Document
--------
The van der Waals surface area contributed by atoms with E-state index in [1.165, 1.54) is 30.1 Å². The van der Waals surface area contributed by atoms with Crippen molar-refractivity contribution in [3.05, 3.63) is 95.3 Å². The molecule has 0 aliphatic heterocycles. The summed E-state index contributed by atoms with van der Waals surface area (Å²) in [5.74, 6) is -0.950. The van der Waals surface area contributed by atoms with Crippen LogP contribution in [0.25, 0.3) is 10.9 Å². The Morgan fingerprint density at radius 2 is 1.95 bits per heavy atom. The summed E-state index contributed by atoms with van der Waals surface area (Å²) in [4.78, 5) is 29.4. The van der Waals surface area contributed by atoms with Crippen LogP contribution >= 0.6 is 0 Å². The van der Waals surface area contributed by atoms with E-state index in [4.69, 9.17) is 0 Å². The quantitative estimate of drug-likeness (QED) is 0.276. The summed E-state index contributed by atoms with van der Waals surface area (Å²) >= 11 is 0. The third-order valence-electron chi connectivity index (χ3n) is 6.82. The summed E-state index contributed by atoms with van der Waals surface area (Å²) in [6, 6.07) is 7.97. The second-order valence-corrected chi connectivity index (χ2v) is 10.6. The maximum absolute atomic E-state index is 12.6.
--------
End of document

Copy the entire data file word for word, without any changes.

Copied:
The van der Waals surface area contributed by atoms with E-state index in [1.165, 1.54) is 30.1 Å². The van der Waals surface area contributed by atoms with Crippen molar-refractivity contribution in [3.05, 3.63) is 95.3 Å². The molecule has 0 aliphatic heterocycles. The summed E-state index contributed by atoms with van der Waals surface area (Å²) in [5.74, 6) is -0.950. The van der Waals surface area contributed by atoms with Crippen LogP contribution in [0.25, 0.3) is 10.9 Å². The Morgan fingerprint density at radius 2 is 1.95 bits per heavy atom. The summed E-state index contributed by atoms with van der Waals surface area (Å²) in [4.78, 5) is 29.4. The van der Waals surface area contributed by atoms with Crippen LogP contribution >= 0.6 is 0 Å². The van der Waals surface area contributed by atoms with E-state index in [4.69, 9.17) is 0 Å². The quantitative estimate of drug-likeness (QED) is 0.276. The summed E-state index contributed by atoms with van der Waals surface area (Å²) >= 11 is 0. The third-order valence-electron chi connectivity index (χ3n) is 6.82. The summed E-state index contributed by atoms with van der Waals surface area (Å²) in [6, 6.07) is 7.97. The second-order valence-corrected chi connectivity index (χ2v) is 10.6. The maximum absolute atomic E-state index is 12.6.